Transitional Trends Point To Recovery

Joe Neussendorfer | September 28, 2010

In looking forward to what Michigan's construction industry economic picture will look like in 2008, we need to analyze the new trends that developed in our region in 2007 — an extremely difficult transition year.

Before we begin to look at those transitional trends that will offer the most potential for Michigan's battered economy, we need to understand the traditional developmental patterns and our economic history.

Prior to 2007, the economic paradigm was that when residential construction entered a recessionary period, commercial and retail construction followed in a free-fall. This has not been the case in 2007.

For years, major national retailers and commercial enterprises seemed to avoid Michigan like the plague. Now, all of this is changing and the situation now offers some rays of hope for our state's construction industry.

Driving this significant "sea change" are several transitional developmental themes. They are as follows:

Developmental Transitional Themes

  • Accelerating gasoline prices, sustainability and pedestrian access.
  • Highly concentrated retail-commercial development localization.
  • Retail-commercial revolution.
  • Growing utilization of demographic and psychographic data to identify socio-economic concentrations of people and businesses.
  • Readjusting lifestyles due to Michigan's economic downturn.


Economic forecasting should not be limited to just a crunching of dry numbers that are for the most part national, or numbers imposed on the local situation. In my 30 years of preparing economic forecasts, "observations" on the ground are increasingly becoming more reliable. Forecasts or outlooks should be based on what is observable and actually happening.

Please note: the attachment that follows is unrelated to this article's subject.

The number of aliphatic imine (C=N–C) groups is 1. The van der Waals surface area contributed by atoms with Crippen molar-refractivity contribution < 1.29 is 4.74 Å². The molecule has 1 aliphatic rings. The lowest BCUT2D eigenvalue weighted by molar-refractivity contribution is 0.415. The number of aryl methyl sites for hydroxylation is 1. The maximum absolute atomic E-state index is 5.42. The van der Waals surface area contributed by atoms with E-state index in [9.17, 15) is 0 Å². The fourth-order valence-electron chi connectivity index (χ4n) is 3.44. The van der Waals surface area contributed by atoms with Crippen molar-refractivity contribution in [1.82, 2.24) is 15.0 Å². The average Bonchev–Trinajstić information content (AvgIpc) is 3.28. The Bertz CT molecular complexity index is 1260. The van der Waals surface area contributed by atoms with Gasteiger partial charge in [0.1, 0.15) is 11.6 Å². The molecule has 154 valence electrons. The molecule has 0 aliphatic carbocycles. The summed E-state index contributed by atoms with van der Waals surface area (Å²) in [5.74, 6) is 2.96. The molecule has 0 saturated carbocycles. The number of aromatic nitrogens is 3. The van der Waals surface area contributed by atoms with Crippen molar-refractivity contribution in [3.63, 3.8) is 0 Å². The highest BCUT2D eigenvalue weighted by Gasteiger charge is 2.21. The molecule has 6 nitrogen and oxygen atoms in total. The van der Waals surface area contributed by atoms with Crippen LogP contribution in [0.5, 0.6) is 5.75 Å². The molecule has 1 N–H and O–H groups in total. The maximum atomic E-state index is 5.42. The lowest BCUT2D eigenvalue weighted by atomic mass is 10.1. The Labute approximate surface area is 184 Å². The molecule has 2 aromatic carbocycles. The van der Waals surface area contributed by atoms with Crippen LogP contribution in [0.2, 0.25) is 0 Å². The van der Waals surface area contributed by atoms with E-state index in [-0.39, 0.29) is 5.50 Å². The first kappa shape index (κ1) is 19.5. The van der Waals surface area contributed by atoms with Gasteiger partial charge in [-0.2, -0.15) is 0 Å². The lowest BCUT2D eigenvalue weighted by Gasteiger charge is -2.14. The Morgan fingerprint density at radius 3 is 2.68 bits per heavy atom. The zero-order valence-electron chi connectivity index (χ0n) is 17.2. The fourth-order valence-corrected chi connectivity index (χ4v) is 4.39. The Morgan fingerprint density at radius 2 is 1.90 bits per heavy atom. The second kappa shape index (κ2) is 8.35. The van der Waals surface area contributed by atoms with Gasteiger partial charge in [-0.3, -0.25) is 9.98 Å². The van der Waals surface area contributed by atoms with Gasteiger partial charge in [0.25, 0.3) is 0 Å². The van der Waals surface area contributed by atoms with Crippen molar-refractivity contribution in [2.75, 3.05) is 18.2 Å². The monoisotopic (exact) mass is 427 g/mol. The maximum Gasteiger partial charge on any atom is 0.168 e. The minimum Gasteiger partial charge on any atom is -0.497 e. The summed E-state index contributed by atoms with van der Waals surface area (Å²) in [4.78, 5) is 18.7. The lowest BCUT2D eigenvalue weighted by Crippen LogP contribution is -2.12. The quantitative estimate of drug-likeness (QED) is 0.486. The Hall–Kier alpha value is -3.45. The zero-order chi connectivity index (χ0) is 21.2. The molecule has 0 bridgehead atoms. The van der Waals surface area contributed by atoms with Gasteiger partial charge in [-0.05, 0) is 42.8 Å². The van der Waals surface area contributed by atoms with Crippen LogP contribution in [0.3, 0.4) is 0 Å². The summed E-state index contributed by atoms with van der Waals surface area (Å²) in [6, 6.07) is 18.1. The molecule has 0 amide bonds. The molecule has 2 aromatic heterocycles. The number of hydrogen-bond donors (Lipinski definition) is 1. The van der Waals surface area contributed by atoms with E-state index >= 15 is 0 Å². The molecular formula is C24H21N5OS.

The aforementioned new developmental traditional trends have taken a significant hold here in Michigan. For example:

  • Pedestrian access and retailing go hand in hand at the new lifestyle mall at Partridge Creek in Clinton Township. A similar outdoor lifestyle mall was developed in Rochester Hills. The proposed development at the old Kmart headquarters in Troy appears to have large-scale pedestrian access features.
  • Existing major roadway intersections in areas that have high concentrations of desirable demographics, such as the large-scale development occurring in the Square Lake and Telegraph Road area in Oakland County, at Interstate 94 and Hall Road in Macomb County, and the Grand River-M-59 area in Livingston County.

As the population in Michigan becomes more aged, as younger families become more strapped for disposable income due to increasingly high gasoline and transportation costs, there will be a growing need for retailing and commercial services that are localized, highly pedestrian friendly and drivable.

Structures providing space for retail consumer goods, health and medical services, nursing and assisted living, food franchising, hardware and remodeling, self-storage, and entertainment uses will be in growing demand in Michigan in 2008 and merit considerable attention by construction industry business development and marketing professionals.

In closing, in a young and growing America, the cry was "go west." For Michigan's construction industry in 2008, it's "go retailing and commercial!"

Author Information
Joe Neussendorfer is the president of U.S Construction Research and Construction Answer Man Services ( He has over 30 years of experience preparing construction industry forecasts for the private and public sectors. He is a life member of the Detroit Economic Club, past president of the Masonry Institute of Michigan, past executive director of the Mason Contractors Association, past director of Communications and Public Relations for the Construction Association of Michigan, and former Communications and Public Relations director for a national general contractors' organization.